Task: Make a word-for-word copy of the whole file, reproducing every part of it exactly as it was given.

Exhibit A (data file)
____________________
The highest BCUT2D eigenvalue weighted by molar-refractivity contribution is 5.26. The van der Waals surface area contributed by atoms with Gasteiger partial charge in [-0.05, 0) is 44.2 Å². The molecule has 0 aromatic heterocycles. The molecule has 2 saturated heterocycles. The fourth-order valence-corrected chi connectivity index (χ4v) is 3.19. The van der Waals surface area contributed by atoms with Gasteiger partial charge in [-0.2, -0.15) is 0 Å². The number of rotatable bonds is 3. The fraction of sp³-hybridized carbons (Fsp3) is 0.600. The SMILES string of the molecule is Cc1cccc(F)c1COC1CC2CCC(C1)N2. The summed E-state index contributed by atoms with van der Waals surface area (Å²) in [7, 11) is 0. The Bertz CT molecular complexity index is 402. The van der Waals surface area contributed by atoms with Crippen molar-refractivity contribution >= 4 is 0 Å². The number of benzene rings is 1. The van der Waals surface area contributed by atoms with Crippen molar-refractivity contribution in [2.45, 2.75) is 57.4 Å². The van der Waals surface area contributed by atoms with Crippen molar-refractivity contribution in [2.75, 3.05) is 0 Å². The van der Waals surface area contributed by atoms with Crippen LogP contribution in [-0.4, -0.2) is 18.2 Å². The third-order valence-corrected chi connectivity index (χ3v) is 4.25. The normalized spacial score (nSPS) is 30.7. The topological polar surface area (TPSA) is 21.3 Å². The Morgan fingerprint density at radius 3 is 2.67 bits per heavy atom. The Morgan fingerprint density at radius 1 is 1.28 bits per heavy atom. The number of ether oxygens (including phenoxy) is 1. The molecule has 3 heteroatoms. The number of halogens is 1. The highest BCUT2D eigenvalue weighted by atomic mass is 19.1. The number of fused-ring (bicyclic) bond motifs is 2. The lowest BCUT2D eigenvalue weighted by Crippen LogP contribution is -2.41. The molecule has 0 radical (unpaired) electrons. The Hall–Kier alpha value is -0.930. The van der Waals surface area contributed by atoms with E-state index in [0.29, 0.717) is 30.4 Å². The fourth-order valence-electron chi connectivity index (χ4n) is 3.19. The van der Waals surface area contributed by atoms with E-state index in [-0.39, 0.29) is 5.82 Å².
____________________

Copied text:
The highest BCUT2D eigenvalue weighted by molar-refractivity contribution is 5.26. The van der Waals surface area contributed by atoms with Gasteiger partial charge in [-0.05, 0) is 44.2 Å². The molecule has 0 aromatic heterocycles. The molecule has 2 saturated heterocycles. The fourth-order valence-corrected chi connectivity index (χ4v) is 3.19. The van der Waals surface area contributed by atoms with Gasteiger partial charge in [-0.2, -0.15) is 0 Å². The number of rotatable bonds is 3. The fraction of sp³-hybridized carbons (Fsp3) is 0.600. The SMILES string of the molecule is Cc1cccc(F)c1COC1CC2CCC(C1)N2. The summed E-state index contributed by atoms with van der Waals surface area (Å²) in [7, 11) is 0. The Bertz CT molecular complexity index is 402. The van der Waals surface area contributed by atoms with Crippen molar-refractivity contribution >= 4 is 0 Å². The number of benzene rings is 1. The van der Waals surface area contributed by atoms with Crippen molar-refractivity contribution in [2.45, 2.75) is 57.4 Å². The van der Waals surface area contributed by atoms with Crippen molar-refractivity contribution in [2.75, 3.05) is 0 Å². The van der Waals surface area contributed by atoms with Crippen LogP contribution in [-0.4, -0.2) is 18.2 Å². The third-order valence-corrected chi connectivity index (χ3v) is 4.25. The normalized spacial score (nSPS) is 30.7. The topological polar surface area (TPSA) is 21.3 Å². The Morgan fingerprint density at radius 3 is 2.67 bits per heavy atom. The Morgan fingerprint density at radius 1 is 1.28 bits per heavy atom. The number of ether oxygens (including phenoxy) is 1. The molecule has 3 heteroatoms. The number of halogens is 1. The highest BCUT2D eigenvalue weighted by atomic mass is 19.1. The number of fused-ring (bicyclic) bond motifs is 2. The lowest BCUT2D eigenvalue weighted by Crippen LogP contribution is -2.41. The molecule has 0 radical (unpaired) electrons. The Hall–Kier alpha value is -0.930. The van der Waals surface area contributed by atoms with E-state index in [0.29, 0.717) is 30.4 Å². The fourth-order valence-electron chi connectivity index (χ4n) is 3.19. The van der Waals surface area contributed by atoms with E-state index in [-0.39, 0.29) is 5.82 Å².